'The Best Of Enemies' Is Another Unfortunate 'Green Book' Tale Of Redemption For White Racists

In a post-“Green Book” world, the controversial yet superficial tale of race relations and reconciliation that somehow won the Oscar for Best Picture, audiences have rightly had it with misguided, devaluing depictions on screen. Maybe employing the story of black exceptionalism and black oppression to examine a white man’s redemption and self-realization is maybe not the most thoughtful and sensitive approach, right? So, STX Entertainment’s desegregation drama “The Best of Enemies,” released in the wake of that film and those mistakes, arrives awkwardly into theaters this week, relitigating the contentious Oscar win of “Green Book” and reopening old wounds.

READ MORE: Spike Lee Gets Called Out By Trump For “Racist” Speech As Filmmaker Calls ‘Green Book’ Win A “Bad Call”

Indeed, “Best Of Enemies” feels like it only accomplishes half of its message. The film tries to unify with themes of friendship, forgiveness and compromise that come from a bygone era of movie-making. It tells us truths we can latch onto, but also traffics in unfortunate perspectives and concessions we could really do without.

On paper, the unlikely, extraordinary story of how devoted civil rights organizer Ann Atwater (Taraji P. Henson) and surly KKK president C.P. Ellis (Sam Rockwell) found common ground in an effort to integrate schools in Durham, North Carolina in the early ‘70s feels ripe for dissection. In our political times of sharp division and discordant discourse, a drama about such diametrically-opposed forces coming together on a key societal issue feels like it could have value. But again, it’s the method, the care, and thoughtfulness that makes or breaks this kind of story, and “Best Of Enemies” could use some help here.

Rockwell plays Ellis under a growing cloud of shame, a proud man who slowly but surely realizes the gravity of his sins and their effect on the innocent. When it really occurs to him how he’s feeding such hatred—because privilege and hatred will often obfuscate any sympathy for others, apparently—the actor tries to demonstrate the burgeoning burden Ellis carries. However, it’s a bit of an odd juxtaposition to watch a performance that clearly sees no need for immediate redemption for its character centered in a movie that has every intention of granting it.

The film does not ever excuse Ellis for his grievous wrongs, but it also does not deny him his base humanity. In spurts, the film challenges all in the audience to try to see the best in those they consider the worst. It is a resounding truth; shared empathy can be a powerful course corrector, but the film still thoughtlessly spends much more attention on the oppressors’ absolution than it does any of the black victims put through hell.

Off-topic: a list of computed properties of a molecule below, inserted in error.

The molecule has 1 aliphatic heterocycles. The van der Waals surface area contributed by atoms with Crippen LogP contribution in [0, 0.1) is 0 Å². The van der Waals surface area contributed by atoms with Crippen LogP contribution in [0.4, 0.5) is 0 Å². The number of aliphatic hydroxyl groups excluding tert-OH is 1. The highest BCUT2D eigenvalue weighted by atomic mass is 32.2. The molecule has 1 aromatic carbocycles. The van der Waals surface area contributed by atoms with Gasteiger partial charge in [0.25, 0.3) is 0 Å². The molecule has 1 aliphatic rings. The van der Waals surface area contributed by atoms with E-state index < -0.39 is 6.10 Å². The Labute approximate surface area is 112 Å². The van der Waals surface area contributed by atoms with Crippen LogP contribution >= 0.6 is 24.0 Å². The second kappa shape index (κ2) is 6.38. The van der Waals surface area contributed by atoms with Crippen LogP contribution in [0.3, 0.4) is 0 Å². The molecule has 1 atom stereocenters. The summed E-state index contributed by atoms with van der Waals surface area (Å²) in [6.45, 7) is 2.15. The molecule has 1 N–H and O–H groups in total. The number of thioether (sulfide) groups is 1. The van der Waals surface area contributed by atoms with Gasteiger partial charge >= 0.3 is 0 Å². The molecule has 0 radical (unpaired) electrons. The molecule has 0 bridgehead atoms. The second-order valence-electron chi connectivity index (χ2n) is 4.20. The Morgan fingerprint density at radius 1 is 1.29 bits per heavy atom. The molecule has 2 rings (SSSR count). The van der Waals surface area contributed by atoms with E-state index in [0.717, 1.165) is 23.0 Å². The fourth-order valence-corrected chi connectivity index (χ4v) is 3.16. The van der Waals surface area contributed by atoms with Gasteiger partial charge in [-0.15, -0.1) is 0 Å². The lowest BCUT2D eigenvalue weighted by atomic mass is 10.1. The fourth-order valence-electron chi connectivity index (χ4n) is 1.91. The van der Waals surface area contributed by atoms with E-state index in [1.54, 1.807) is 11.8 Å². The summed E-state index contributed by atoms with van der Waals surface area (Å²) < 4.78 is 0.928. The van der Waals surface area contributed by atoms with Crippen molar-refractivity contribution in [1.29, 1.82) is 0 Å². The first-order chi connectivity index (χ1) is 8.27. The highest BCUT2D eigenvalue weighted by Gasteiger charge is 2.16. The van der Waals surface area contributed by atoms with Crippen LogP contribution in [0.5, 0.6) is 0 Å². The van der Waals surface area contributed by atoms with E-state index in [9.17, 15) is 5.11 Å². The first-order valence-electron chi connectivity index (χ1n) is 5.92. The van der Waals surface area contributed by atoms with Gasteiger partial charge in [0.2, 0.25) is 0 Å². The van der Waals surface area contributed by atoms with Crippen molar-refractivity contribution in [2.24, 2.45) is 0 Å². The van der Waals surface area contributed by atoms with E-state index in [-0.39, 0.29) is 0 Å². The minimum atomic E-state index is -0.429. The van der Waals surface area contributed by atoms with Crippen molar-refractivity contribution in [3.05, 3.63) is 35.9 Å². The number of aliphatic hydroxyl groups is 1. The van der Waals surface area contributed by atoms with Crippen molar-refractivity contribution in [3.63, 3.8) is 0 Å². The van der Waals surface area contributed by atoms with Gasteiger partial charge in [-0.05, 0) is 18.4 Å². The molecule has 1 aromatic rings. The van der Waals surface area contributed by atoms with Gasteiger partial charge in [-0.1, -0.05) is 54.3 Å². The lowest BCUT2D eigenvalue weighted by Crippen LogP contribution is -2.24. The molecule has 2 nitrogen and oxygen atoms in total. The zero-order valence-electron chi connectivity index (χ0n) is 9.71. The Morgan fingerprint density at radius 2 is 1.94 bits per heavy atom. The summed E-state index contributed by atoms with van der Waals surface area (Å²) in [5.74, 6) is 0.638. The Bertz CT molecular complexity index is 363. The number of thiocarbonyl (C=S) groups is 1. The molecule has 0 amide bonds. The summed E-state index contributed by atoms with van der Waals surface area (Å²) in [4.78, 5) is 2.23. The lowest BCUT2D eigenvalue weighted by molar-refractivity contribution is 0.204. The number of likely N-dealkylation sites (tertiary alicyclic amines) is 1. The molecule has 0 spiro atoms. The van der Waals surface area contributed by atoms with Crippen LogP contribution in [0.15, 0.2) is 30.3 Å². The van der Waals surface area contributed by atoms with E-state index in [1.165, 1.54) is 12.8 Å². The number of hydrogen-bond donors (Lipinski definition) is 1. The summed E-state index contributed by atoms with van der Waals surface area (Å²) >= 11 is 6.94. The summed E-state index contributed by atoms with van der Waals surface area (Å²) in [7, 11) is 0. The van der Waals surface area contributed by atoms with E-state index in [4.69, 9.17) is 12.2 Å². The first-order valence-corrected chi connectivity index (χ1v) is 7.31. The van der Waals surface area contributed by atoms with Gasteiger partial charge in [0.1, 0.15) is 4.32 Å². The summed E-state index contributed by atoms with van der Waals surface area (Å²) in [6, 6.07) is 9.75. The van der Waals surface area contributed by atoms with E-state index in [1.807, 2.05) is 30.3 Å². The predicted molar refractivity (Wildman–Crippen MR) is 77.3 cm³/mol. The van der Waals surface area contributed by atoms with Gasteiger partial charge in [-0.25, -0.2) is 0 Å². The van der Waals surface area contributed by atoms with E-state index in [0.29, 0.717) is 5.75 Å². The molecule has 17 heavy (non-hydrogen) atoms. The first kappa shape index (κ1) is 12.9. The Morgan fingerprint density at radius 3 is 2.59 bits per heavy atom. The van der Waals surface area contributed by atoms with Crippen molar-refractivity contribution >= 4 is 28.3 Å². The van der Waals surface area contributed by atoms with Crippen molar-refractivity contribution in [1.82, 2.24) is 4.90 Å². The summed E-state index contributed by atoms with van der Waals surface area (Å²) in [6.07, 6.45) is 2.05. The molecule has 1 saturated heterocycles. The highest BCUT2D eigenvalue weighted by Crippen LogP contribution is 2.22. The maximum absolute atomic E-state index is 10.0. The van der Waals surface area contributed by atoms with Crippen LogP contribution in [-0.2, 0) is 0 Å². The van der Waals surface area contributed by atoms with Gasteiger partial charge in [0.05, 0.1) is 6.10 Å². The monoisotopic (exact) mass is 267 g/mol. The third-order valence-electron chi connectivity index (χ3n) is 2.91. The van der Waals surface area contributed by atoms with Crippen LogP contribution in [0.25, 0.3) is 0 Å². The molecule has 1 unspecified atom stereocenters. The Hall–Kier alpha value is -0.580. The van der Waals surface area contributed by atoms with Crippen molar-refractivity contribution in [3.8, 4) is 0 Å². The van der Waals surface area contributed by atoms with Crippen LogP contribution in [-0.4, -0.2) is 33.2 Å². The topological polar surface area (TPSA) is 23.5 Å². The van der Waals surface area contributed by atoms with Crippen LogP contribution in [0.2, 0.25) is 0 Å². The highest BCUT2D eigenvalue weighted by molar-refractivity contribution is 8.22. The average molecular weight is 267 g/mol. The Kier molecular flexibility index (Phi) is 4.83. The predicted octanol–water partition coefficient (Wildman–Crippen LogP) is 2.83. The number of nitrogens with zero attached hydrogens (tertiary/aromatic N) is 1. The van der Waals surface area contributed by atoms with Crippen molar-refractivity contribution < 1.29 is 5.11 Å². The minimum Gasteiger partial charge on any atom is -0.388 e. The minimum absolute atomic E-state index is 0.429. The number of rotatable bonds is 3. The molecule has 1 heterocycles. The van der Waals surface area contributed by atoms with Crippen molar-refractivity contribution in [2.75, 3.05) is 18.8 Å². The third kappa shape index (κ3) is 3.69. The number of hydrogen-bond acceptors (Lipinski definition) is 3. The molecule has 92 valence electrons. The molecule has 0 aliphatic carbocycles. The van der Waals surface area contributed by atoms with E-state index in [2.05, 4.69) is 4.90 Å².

Playing a mediation expert, Bill Riddick (Babou Ceesay) leads the community’s conversations and provides keen stewardship over these moments. Getting to resolution in the midst of a social crisis is hard, and often, it’s accomplished through difficult conversations, frustrations, setbacks and, eventually, rigid compromise. The old axiom “trust the process” rings true here; sometimes, it just takes tough, thankless work to accomplish vital tasks. The film is never better than when it’s dwelling in these moments.

Unfortunately, it never stays there long enough. Bissell should’ve centered the story on Riddick, and how his collaborative efforts paved the way for quite a change of heart in such a seemingly-lost man.

However, that’s not the story offered. Henson, who does splendid work as Atwater, rotates solely around Ellis’ story, and the grander narrative at hand. This is Rockwell’s movie—the racist who has a change of heart, naturally—to guide, and he at least leads it with more convincing ability than Bissell. Rather than conflate yet another Hollywood tale of how a white dude learns to be a better person through realizing basic human truths about his neighbor, the film would have been wiser to offer an authentic story on the sincere importance of diverse voices. But it still can’t help but be stuck in the backward, outdated “Driving Miss Daisy” mode of applauding the asshole for being better at the expense of those who suffer. The right performances are there, but the right vessel and minds to lead behind the scenes are sorely lacking.

“The Best of Enemies” has good intentions, and some potent things to say, but its novice direction and limited perspective fail it from becoming anything other than this season’s “Green Book.” We need stories about the challenging and messy nature of social progress, and oppressors realizing their faults and attempting to rectify their wrongs can be teachable moments. But giving oppressors the spotlight at the cost of the victims is draining and it’s not the onus of the marginalized to create a safe space where the privileged can learn from their horrible mistakes and find their redemptive path. “Best Of Enemies” wants to enlighten you, but, like so many of its peers (and “Green Book”), it really could use a bit of enlightening itself and a contemporary education on who and what to put value and worth on in stories of racial strife and false notions of salvation. [C-]